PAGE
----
A petition to save the last mature tree on a Lewisham street has received more than 46,000 signatures online.

Those living in Senlac Road have been fighting to the more than 70-year-old tree from being felled after discovering in June 2021 that it was going to be removed by Lewisham Council.

The tree has been an ongoing matter of investigation since it was first investigated for causing subsidence to a neighbouring house in 2011.

Tree surgeons arrived to remove the tree on Thursday (December 1, 2022) but neighbours and activists occupied the tree to prevent its removal.

Anna Moore, who lives in Burnt Ash Hill, launched a petition to save the tree 18 months ago, and didn’t expect to receive such a huge response.

The 39-year-old said: “I was amazed to get so much support.

“We heard that the tree was coming down in June last year and we’ve had intermittent meetings with the council from then on.”

According to Lewisham Council, the decision was made to remove the tree after investigations to stem the spread of the tree’s roots and prevent subsidence were unsuccessful.

However, Anna claims that public feeling is that Lewisham Council has not provided those involved with enough information to confirm that the tree is unsavable.


Anna explained: “None of us as residents have seen the survey that says that this tree is implicated in the subsidence, there’s no kind of transparency with any of this.

“Lewisham Council has said it has considered root barriers but it’s too close to the property, but who decided that and where is the report?”

However, Lewisham Council said that the documents are not able to be shared in the public domain due to their legal nature.

Anna added: “We want to help Lewisham Council to protect the house and the tree, and we don’t think the two are mutually exclusive.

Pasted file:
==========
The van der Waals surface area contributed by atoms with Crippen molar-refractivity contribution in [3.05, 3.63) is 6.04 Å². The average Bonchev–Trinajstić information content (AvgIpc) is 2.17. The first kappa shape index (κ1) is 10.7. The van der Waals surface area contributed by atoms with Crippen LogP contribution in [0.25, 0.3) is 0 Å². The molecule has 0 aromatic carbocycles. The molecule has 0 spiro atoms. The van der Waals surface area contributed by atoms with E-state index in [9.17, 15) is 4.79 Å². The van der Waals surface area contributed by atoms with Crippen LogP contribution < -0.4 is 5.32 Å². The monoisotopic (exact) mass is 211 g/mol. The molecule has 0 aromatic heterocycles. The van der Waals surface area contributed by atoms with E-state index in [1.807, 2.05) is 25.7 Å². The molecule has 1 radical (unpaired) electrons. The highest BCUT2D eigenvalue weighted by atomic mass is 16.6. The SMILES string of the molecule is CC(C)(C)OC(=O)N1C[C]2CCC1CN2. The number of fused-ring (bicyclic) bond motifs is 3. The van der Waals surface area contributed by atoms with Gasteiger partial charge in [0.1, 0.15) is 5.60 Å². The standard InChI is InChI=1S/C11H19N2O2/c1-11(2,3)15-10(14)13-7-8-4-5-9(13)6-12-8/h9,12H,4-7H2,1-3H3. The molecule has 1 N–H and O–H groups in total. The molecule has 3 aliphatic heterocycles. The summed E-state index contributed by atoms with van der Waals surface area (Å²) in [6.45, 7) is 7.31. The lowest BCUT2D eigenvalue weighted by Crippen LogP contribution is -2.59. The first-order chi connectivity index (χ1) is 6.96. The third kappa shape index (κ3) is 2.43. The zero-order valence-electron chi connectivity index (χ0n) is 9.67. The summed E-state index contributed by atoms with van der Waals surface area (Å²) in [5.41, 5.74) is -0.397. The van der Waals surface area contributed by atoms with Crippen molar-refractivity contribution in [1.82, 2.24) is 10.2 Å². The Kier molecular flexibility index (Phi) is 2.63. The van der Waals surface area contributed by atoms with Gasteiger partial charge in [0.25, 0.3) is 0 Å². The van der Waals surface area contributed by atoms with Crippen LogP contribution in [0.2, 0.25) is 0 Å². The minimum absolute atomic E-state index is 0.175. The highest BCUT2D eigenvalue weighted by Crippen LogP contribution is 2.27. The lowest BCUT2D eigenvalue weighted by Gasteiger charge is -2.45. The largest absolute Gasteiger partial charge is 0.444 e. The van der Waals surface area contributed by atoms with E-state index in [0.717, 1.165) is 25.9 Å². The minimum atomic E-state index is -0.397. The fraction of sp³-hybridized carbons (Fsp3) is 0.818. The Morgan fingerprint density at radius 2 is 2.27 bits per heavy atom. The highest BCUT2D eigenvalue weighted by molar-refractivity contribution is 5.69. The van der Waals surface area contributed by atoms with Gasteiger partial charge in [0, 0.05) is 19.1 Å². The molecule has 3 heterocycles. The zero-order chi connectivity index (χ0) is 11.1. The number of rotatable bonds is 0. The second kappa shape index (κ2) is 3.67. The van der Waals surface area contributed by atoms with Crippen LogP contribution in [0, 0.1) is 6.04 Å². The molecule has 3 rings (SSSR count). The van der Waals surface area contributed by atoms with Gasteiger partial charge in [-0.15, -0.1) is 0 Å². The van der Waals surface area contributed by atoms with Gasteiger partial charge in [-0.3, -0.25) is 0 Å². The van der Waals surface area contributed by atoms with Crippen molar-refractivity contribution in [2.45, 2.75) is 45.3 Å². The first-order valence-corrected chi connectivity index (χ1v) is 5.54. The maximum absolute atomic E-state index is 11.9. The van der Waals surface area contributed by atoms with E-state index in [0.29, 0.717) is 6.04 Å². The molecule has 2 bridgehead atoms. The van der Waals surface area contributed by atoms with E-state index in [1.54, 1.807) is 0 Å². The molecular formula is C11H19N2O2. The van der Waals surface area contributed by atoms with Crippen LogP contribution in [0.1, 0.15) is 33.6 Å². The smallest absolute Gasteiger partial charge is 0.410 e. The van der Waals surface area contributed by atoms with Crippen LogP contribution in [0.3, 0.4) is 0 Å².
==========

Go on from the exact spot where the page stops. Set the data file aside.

“We’re not saying we should keep this tree at the expense of the house, we know that homes are important.

“There are ways of protecting the house at the same time as saving the tree.”

As a respiratory doctor, Anna knows the effects that climate change is having on our lives and our health and is passionate for trees like the one in Senlac Road to remain wherever possible.

She continued: “Because we are losing trees, we are getting hotter summers which is adding to subsidence.

“I’m a respiratory doctor, so I really care about air pollution, and I care that my children are breathing in polluted air.

“We are facing catastrophic consequences of climate change and these trees are one of the things standing in the way of that.”

Children who live on Senlac Road have also been campaigning for the tree to remain by writing messages and sticking them around the trunk.

News Shopper:

Chair for Climate Action Lewisham, Zaria Greenhill believes that the tree should remain on account of the environmental benefits it provides to Senlac Road and those who live there.

Zaria said: “The removal of the tree has been disputed and campaigned about for ten years in total.